Currituck board OKs CCHS principal in split vote
By Reggie Ponder
Friday, August 10, 2018
CURRITUCK — The Currituck Board of Education has signed off on Superintendent Mark Stefanik’s choice for principal at Currituck County High School — but only after a split vote.
The board voted 3-2 this week to hire veteran school administrator Brian Matney for the principal’s job at CCHS. Voting for Matney’s appointment were school board members William Crodick, Janet Rose and Karen Etheridge. Voting against Matney’s hiring were board Chairman William Dobney and member Dwan Craft.
Despite the board’s divided opinion on Matney, Stefanik said Thursday he has enormous confidence in his new leader at the high school. He said Matney brings significant strengths to the role of principal at the high school.
“His strengths are very evident,” Stefanik said. “He has many years of experience as a principal and he has a lot of innovative ideas.”
Stefanik said Matney has received numerous awards for his work as a principal and a record of improving student achievement in schools where he has served.
Matney, who has more than 25 years as a school administrator, comes to Currituck from the Mecklenburg County Schools in Virginia, where he had served as director of secondary education since earlier this year.
Matney, who is already working at the high school, said Wednesday he’s not concerned about the board’s split vote on his hiring. He said he’s had a warm reception since arriving in Currituck. He also said he’s received enormous support from teachers, staff and the community since his arrival. He said he’s excited about the upcoming school year which begins later this month.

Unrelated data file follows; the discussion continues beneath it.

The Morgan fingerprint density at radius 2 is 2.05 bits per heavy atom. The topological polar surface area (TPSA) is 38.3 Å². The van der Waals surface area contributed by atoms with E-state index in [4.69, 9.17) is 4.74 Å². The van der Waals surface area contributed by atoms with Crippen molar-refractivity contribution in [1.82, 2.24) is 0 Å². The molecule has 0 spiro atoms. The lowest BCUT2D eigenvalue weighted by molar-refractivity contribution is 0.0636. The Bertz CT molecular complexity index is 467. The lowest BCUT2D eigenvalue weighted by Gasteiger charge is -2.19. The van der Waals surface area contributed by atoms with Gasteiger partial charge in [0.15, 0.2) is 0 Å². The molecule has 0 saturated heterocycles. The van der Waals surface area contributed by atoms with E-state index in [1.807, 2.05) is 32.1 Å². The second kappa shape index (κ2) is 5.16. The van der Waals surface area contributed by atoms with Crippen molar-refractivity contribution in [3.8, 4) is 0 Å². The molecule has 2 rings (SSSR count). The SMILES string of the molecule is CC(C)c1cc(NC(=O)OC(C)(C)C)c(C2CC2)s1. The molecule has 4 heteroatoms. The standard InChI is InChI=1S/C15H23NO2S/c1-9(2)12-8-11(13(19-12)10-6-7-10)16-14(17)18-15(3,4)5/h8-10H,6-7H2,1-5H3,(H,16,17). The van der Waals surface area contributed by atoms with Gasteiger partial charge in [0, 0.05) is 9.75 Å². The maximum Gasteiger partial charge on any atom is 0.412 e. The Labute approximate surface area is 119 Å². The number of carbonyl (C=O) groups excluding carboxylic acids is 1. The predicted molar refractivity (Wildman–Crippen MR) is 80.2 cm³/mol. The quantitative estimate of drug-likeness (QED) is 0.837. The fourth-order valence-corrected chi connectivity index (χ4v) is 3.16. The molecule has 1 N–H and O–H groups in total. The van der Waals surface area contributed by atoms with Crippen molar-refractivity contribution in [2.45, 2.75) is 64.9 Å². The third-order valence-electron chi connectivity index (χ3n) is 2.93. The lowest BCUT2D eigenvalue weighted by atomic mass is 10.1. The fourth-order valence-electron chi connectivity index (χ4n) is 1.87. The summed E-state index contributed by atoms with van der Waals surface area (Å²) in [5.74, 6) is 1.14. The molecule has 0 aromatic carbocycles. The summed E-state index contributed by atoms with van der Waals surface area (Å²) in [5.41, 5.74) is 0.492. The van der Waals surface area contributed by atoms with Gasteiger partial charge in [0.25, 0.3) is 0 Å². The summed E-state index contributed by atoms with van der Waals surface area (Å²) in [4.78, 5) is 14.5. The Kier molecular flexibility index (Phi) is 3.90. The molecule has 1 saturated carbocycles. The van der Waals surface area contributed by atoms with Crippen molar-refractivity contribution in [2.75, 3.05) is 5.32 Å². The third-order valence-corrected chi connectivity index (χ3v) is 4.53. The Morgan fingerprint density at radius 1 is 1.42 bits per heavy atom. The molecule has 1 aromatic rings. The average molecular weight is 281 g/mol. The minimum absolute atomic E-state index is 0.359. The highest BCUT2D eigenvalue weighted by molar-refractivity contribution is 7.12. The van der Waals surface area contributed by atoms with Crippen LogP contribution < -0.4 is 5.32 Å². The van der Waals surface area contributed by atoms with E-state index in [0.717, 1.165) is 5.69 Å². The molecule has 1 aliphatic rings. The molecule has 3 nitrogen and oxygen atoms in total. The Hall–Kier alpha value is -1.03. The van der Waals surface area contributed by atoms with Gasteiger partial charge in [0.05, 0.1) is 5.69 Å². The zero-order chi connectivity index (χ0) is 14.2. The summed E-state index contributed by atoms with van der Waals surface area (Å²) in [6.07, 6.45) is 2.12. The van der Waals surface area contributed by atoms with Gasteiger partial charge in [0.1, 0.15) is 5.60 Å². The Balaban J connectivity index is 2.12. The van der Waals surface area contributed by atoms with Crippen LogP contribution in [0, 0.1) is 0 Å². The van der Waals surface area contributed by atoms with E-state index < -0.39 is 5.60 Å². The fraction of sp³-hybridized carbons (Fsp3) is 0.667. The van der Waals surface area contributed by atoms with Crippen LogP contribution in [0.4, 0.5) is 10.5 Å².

Matney said he expects this year will mainly be one of listening and learning for him as he looks to see what is working well and what might be improved. He said he especially wants to look at scheduling and how it can be fine-tuned for optimal achievement.
“We will be looking at some innovative ways of scheduling classes,” Matney said.
In particular, he said, he would like to look for ways to ensure students get instruction every day in core areas of math and English.
Rose, who voted with the board majority in favor of Matney’s appointment, said he brings an impressive resume to Currituck.
“He has seen schools go through the accreditation process,” she said, adding that’s something the board would like to see happen at Currituck County High School.
Matney also got an excellent recommendation from his most recent employer, the Mecklenburg County Public Schools in South Hill, Va., Rose said.
“I’m looking forward to working with him,” she said.
Rose also said she has met Matney and already seen him interact with students at the high school.
“I’m very impressed with what I am seeing so far and I’m looking forward to a great school year,” she said.
Crodick, who also voted to approve Matney’s hiring, called him the right leader for Currituck County High School at this time.
“He is a leader. We need a leader and that is exactly what he is,” Crodick said.
During his time working in Virginia, Matney served on Virginia’s Standards of Learning Innovation Committee, was Virginia’s Principal of the Year in 2006 and started a Governor’s STEM Academy while he was principal of Landstown High School in Virginia Beach, Va.
It was Matney’s tenure at Landstown High School that apparently led to the split vote by Currituck school board members on Monday. While principal at Landstown, Matney was reassigned by Virginia Beach Public Schools Superintendent Aaron C. Spence to a central office administrative post.